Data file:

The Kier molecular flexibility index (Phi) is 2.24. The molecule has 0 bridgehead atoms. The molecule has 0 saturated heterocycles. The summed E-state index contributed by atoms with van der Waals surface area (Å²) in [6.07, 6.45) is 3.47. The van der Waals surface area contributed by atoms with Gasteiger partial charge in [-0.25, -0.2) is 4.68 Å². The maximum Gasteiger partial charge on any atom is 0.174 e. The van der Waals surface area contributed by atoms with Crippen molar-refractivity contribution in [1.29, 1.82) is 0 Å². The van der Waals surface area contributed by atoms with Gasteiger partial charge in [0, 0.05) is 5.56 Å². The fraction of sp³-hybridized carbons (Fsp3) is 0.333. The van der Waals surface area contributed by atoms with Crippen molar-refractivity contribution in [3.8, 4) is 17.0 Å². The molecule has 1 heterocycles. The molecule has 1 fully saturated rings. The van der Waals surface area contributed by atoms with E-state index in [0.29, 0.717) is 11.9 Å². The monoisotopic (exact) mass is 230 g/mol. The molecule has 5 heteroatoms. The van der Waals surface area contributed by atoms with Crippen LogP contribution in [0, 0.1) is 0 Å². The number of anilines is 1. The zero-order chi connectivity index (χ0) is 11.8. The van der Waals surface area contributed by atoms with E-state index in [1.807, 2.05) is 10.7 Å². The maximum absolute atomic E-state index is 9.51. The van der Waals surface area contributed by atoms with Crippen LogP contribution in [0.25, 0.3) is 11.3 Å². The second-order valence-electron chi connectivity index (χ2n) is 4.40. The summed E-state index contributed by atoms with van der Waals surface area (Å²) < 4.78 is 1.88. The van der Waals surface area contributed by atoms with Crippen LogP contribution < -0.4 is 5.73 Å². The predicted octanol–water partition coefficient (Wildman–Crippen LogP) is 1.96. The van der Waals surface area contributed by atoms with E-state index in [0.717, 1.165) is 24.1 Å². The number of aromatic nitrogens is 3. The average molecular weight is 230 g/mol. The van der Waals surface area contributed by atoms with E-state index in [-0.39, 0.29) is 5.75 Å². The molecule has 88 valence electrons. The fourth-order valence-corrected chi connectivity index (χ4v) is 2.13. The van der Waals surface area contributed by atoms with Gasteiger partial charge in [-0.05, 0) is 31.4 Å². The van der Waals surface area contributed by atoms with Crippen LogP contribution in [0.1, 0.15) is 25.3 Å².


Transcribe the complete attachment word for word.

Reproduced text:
The Kier molecular flexibility index (Phi) is 2.24. The molecule has 0 bridgehead atoms. The molecule has 0 saturated heterocycles. The summed E-state index contributed by atoms with van der Waals surface area (Å²) in [6.07, 6.45) is 3.47. The van der Waals surface area contributed by atoms with Gasteiger partial charge in [-0.25, -0.2) is 4.68 Å². The maximum Gasteiger partial charge on any atom is 0.174 e. The van der Waals surface area contributed by atoms with Crippen molar-refractivity contribution in [1.29, 1.82) is 0 Å². The van der Waals surface area contributed by atoms with Gasteiger partial charge in [0, 0.05) is 5.56 Å². The fraction of sp³-hybridized carbons (Fsp3) is 0.333. The van der Waals surface area contributed by atoms with Crippen molar-refractivity contribution in [3.8, 4) is 17.0 Å². The molecule has 1 heterocycles. The molecule has 1 fully saturated rings. The van der Waals surface area contributed by atoms with E-state index in [0.29, 0.717) is 11.9 Å². The monoisotopic (exact) mass is 230 g/mol. The molecule has 5 heteroatoms. The van der Waals surface area contributed by atoms with Crippen LogP contribution in [0, 0.1) is 0 Å². The number of anilines is 1. The zero-order chi connectivity index (χ0) is 11.8. The van der Waals surface area contributed by atoms with E-state index in [1.807, 2.05) is 10.7 Å². The maximum absolute atomic E-state index is 9.51. The van der Waals surface area contributed by atoms with Crippen LogP contribution in [0.25, 0.3) is 11.3 Å². The second-order valence-electron chi connectivity index (χ2n) is 4.40. The summed E-state index contributed by atoms with van der Waals surface area (Å²) < 4.78 is 1.88. The van der Waals surface area contributed by atoms with Crippen LogP contribution < -0.4 is 5.73 Å². The predicted octanol–water partition coefficient (Wildman–Crippen LogP) is 1.96. The van der Waals surface area contributed by atoms with E-state index in [0.717, 1.165) is 24.1 Å². The number of aromatic nitrogens is 3. The average molecular weight is 230 g/mol. The van der Waals surface area contributed by atoms with E-state index in [-0.39, 0.29) is 5.75 Å². The molecule has 88 valence electrons. The fourth-order valence-corrected chi connectivity index (χ4v) is 2.13. The van der Waals surface area contributed by atoms with Gasteiger partial charge in [-0.05, 0) is 31.4 Å². The van der Waals surface area contributed by atoms with Crippen LogP contribution in [0.1, 0.15) is 25.3 Å².